The increasing demand all over the world for Afghan carpets, rugs and other piled goods, as well as killims has stimulated a lively interest in this time-honored craft.  The production of Afghan woven good is extremely varied, and falls into two main classifications: namely the Turkoman and the Beloutch and the Beloutch-type.  Both are produced by pastoral people of entirely different origin, yet who had the same needs and a constantly available source of wool.  Thus, many of their products were made to serve similar purposes, though each is quite distinct in technique of weave, in color and design.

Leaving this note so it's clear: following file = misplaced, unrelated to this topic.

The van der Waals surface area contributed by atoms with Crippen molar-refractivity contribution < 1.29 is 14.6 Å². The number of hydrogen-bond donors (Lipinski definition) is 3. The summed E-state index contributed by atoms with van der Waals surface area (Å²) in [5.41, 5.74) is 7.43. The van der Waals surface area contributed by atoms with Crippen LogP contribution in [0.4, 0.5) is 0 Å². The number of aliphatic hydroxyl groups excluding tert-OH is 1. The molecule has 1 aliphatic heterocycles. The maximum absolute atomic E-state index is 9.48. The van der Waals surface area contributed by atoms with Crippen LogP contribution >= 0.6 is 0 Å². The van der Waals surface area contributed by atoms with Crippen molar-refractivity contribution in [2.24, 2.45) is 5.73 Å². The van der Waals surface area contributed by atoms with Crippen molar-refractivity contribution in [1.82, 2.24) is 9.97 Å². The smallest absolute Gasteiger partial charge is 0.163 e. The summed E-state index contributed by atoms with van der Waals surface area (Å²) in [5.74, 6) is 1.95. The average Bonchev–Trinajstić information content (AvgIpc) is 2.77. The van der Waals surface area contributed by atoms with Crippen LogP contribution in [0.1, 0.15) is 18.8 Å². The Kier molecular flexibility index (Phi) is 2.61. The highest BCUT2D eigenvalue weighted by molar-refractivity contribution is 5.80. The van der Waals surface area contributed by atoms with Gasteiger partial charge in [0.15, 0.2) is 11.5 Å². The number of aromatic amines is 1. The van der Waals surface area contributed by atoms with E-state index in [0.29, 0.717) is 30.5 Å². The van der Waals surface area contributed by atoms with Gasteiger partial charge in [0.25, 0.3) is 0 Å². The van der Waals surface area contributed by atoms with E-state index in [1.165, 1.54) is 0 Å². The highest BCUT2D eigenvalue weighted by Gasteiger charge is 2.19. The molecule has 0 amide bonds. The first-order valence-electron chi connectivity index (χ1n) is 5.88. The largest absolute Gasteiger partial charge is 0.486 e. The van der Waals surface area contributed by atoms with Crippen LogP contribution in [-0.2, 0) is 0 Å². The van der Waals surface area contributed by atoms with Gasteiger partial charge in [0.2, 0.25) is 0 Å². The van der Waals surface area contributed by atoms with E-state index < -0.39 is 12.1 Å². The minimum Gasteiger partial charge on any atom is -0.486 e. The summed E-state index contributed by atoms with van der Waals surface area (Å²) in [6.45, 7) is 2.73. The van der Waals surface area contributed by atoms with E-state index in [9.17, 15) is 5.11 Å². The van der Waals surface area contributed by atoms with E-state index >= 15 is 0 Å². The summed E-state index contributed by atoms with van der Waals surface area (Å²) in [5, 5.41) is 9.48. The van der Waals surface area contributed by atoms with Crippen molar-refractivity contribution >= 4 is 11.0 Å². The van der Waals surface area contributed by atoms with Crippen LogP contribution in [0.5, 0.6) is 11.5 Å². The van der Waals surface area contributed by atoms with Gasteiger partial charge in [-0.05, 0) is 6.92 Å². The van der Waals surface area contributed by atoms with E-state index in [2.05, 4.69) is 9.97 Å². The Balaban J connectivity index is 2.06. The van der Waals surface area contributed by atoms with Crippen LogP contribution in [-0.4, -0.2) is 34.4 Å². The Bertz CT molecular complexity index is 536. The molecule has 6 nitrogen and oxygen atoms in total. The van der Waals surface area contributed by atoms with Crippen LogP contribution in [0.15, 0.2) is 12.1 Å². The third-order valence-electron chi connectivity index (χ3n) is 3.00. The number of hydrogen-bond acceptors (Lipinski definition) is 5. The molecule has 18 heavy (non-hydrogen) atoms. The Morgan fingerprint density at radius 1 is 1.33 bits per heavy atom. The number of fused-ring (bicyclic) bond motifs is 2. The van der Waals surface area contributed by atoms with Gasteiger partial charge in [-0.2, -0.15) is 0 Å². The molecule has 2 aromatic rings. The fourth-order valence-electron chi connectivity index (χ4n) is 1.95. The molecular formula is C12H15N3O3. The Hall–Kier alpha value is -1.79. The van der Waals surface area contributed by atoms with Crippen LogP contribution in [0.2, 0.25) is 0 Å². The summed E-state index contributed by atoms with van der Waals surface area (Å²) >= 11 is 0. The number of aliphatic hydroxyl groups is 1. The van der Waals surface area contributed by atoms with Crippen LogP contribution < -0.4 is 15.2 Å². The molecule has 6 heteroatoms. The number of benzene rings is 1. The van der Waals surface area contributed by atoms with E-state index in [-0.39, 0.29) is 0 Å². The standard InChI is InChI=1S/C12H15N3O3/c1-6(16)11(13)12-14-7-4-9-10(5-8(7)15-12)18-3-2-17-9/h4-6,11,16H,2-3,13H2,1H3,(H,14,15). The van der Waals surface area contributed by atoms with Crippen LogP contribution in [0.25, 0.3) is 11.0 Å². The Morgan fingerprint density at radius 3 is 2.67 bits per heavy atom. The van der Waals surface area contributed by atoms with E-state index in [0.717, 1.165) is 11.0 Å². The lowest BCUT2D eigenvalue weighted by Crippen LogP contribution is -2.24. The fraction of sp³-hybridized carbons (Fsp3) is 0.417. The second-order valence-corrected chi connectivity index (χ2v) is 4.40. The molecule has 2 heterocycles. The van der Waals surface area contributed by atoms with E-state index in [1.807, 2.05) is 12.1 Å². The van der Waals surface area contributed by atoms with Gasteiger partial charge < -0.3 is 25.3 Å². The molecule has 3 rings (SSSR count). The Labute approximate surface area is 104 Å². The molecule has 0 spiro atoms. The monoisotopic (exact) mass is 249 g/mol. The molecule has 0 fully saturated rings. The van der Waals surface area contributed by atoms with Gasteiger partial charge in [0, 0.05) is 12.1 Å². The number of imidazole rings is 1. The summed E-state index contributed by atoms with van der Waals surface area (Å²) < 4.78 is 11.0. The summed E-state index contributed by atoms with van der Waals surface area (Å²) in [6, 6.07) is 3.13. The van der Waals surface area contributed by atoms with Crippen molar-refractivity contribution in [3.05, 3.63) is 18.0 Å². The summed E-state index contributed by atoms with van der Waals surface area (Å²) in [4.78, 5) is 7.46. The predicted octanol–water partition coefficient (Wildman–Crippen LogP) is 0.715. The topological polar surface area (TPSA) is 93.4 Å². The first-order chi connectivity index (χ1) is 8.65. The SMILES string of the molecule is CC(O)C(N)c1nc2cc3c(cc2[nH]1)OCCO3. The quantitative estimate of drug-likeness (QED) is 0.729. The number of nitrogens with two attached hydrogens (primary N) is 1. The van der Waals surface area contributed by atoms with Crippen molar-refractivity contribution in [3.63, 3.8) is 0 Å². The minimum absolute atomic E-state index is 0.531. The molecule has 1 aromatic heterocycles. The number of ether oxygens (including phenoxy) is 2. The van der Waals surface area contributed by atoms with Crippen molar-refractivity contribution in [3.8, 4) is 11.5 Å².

Not least of the charms of the Afghan carpet is that it is among the few products left the world today that is still made entirely by hand.  Carpet production in Afghanistan is from beginning to end a cottage industry, and for the buyer, represents good value in terms of wear, beauty and adaptability to surroundings.  Another characteristic of Afghan carpets is that they are wholly of wool and all designs are rectilinear.